But the most spectacular and serious catastrophe for conservatism is the most obvious one: Donald Trump. We ought all to live in the hope that he may yet learn enough about government to squeeze past as a president; but whatever he is or may become he cannot pass himself off as a conservative. It isn't enough to believe in the rights of property if you don't think about its duties. Flag-waving patriotism is unconvincing without a critical respect for what is best in your country's traditions and institutions, and some understanding of them. At best Trump is a populist who unaccountably persuaded conservative voters that he was a lesser evil than Hillary Clinton and her entourage.
The troubles of conservatism, however, are more deeply rooted than in the mistakes of Tory governments or the demeaning of democracy by demagoguery. Conservatism has lost much of its standing throughout the English-speaking world in the universities, the media, the arts, and even the institutions most derided by secular liberals and most zealously targeted by real revolutionaries in the Jacobin, Bolshevik, and Nazi traditions: the churches. Some of the conservatives who survive in these public or voluntary sectors have let themselves be intimidated and keep their heads down.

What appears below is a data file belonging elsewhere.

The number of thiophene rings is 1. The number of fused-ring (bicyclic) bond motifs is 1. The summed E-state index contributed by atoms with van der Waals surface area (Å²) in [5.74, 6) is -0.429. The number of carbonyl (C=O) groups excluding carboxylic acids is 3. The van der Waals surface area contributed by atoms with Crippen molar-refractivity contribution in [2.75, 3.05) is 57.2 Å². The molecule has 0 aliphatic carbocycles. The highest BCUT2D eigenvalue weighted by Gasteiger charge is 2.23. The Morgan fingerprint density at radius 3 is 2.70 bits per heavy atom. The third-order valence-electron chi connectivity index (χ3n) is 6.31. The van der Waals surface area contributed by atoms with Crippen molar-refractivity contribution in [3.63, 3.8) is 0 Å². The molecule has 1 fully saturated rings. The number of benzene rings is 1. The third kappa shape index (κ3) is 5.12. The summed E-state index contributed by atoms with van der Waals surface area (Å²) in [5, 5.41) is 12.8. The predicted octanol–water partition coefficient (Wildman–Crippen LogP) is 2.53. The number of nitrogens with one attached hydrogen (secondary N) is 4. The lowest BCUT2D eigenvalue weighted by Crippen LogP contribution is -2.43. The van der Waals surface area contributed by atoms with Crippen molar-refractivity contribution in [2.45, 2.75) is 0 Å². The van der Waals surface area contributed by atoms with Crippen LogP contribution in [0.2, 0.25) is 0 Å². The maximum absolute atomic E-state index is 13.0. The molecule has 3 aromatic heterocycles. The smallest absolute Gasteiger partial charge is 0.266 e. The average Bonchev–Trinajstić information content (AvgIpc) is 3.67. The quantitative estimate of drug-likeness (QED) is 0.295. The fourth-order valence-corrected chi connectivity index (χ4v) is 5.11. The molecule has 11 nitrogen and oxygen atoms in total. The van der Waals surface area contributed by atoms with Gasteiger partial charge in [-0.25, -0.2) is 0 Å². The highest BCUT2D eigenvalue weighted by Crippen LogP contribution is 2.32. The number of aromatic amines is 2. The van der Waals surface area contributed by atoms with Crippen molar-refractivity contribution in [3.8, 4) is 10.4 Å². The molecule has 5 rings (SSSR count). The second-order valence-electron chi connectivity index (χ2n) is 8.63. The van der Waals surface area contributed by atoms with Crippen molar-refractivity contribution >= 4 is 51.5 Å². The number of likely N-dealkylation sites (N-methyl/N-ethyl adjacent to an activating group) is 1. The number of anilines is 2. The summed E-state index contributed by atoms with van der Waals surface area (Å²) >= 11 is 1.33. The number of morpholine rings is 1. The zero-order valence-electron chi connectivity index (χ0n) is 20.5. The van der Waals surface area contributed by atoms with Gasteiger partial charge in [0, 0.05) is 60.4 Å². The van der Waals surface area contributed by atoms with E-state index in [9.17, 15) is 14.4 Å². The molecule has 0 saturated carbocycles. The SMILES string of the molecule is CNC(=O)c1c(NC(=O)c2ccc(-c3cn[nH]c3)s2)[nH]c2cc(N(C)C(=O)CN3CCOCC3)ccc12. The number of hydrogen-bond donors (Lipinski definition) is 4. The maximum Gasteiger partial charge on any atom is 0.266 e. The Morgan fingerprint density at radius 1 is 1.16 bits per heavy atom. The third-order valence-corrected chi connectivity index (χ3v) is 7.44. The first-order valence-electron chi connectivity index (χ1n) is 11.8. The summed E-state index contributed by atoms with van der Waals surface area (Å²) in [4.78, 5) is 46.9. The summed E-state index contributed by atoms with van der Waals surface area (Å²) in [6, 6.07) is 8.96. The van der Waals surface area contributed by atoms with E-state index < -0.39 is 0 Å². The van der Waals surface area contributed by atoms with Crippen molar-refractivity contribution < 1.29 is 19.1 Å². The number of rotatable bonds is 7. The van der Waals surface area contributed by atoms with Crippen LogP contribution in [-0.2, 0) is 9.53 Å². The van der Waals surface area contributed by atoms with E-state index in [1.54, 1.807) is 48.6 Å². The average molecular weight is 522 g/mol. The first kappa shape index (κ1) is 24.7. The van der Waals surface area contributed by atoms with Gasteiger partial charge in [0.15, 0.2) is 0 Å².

More significant, however, is the readiness of those who want to appear moderate or 'mainstream' to allow radicals who pose as progressives to dictate – quite literally – the terms of debate on social trends in a way that that would never be tolerated in discussion of economic realities. It is a false moderation that surrenders to intellectual dishonesty but the temptations are great.
I was about to link an unecumenical dismissal of the current posture politics of the Vatican with some derision of the Scots Kirk's affirmation of the Christian view of marriage, modified by a dispensation for congregations that are persuaded to ignore it. Then I remembered reluctantly growling to my own minister: 'I suppose we can live with it.' The conservatives who fail to take a stand soon enough, or who try and fail, face an awkward choice between accepting debate on terms rigged against them or opting out and surrendering influence on subsequent events.